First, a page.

Saturday, 25 July 2015
The Internet of Things? Are you stark-staring mental? Half the country has been incapable of keeping up with technology since top-loading VHS tape machines, with parents of small children wondering how their brood could simultaneously use them as sandwich toasters and yet be the only persons in the household capable of setting them to record all but the last two minutes of Corrie. Some people should not be allowed technology they can’t tame, which means that for a majority the basic nut and bolt is a mechanical bridge too far. Frankly, how some people even master breathing is a mystery to me.
When it comes to electronic wizardry - and I do mean wizardry - almost all of us are staring into an unfathomable abyss of religious-level incomprehension. I mean, come on, how in the world did you manage to pack all of your friends and your entire foreseeable future social life into a device you carry in your pocket. (Or in a pouch clipped onto your belt if you do, in fact, understand the technology but have so far failed to comprehend the basic instructions to cope with the paradigm known as ‘human’; what do computer experts use for contraception? Their personalities.) But I digress.
Why on earth would we want to let clever gizmos, of whose complexity and sophistication we are barely capable of using a fraction, achieve further autonomy from human control? Your apps are already tracking your every movement and all your interactions and steadily building a case for the exclusion of people from future decision-making… and, if necessary, for the prosecution. Data is collected and codified and sold and stored and collated and sold and copied and sold and… and… and… See? We don’t even know what information our machines are collecting, where it is going and what it is being used for. We may as well all be tagged.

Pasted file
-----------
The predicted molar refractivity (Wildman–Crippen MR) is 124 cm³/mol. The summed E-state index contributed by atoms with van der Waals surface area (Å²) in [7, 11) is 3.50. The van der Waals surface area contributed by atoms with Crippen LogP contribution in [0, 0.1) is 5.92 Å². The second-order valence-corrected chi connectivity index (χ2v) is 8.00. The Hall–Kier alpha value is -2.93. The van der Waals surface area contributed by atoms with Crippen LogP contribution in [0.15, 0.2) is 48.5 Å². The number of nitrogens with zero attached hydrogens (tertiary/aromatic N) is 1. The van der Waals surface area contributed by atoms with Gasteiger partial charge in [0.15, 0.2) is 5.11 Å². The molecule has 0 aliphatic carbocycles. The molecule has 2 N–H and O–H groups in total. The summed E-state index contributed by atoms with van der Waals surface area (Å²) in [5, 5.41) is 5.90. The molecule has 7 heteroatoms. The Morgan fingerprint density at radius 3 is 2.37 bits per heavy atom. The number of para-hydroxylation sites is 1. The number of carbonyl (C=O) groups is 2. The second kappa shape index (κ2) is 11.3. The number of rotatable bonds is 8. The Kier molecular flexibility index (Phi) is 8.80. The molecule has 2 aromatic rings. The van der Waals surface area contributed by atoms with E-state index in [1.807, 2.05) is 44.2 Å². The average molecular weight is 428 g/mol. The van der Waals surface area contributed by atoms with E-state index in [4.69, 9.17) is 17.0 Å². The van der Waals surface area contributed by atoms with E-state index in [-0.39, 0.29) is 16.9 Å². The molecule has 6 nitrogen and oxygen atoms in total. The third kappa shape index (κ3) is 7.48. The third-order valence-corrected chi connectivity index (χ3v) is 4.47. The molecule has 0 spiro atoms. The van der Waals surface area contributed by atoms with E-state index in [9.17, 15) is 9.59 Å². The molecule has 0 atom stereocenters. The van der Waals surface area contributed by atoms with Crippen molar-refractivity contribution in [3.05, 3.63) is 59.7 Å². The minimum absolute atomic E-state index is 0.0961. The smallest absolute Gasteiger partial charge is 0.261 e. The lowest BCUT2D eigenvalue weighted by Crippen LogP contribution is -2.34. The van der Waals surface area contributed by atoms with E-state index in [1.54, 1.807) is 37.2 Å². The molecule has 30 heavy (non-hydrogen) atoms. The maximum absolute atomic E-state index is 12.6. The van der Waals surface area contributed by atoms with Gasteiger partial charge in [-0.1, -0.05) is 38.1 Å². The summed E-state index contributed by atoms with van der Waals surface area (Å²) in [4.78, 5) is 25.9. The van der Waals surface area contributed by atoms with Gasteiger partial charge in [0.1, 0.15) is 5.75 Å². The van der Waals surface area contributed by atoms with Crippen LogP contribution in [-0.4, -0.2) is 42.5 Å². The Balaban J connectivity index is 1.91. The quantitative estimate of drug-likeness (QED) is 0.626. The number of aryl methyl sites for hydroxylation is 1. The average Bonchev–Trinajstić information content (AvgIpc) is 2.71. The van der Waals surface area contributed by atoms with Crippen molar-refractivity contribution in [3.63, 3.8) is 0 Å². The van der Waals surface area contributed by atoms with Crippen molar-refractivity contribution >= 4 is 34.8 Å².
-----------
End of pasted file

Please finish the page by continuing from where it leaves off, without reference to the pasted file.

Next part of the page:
And if we let them talk to each other what would they say? Oh it’s all very well the geeknocrats developing bar code scanners for fridges which can tell when the milk is past its use-by date and order more. But that’s useless unless they can also count the bottles piling up on the doorstep and check our movements to determine whether we are away on holiday or being eaten by the cats. We should be appalled at the whole idea of the Internet of Things but we just can’t help ourselves; after all, doesn’t every robot come pre-programed with Asimov’s Laws? I mean, it’s like holy scripture to the machines, isn’t it? If it is, I wonder how long it will before a robo-cop runs amok and all the machines say it’s not real fridgeslam?
If you’re not worried by the possibilities maybe you should be; how long before the machines really do take over… and how long after that will they realise that they don’t need humans at all? Meanwhile, I have a technological problem of my own to deal with. The bathroom scales have been talking behind my back to the pedometer and cardio-monitor built into my shoes and the tensiometer in my belt and the bastards have locked me out of the beer fridge.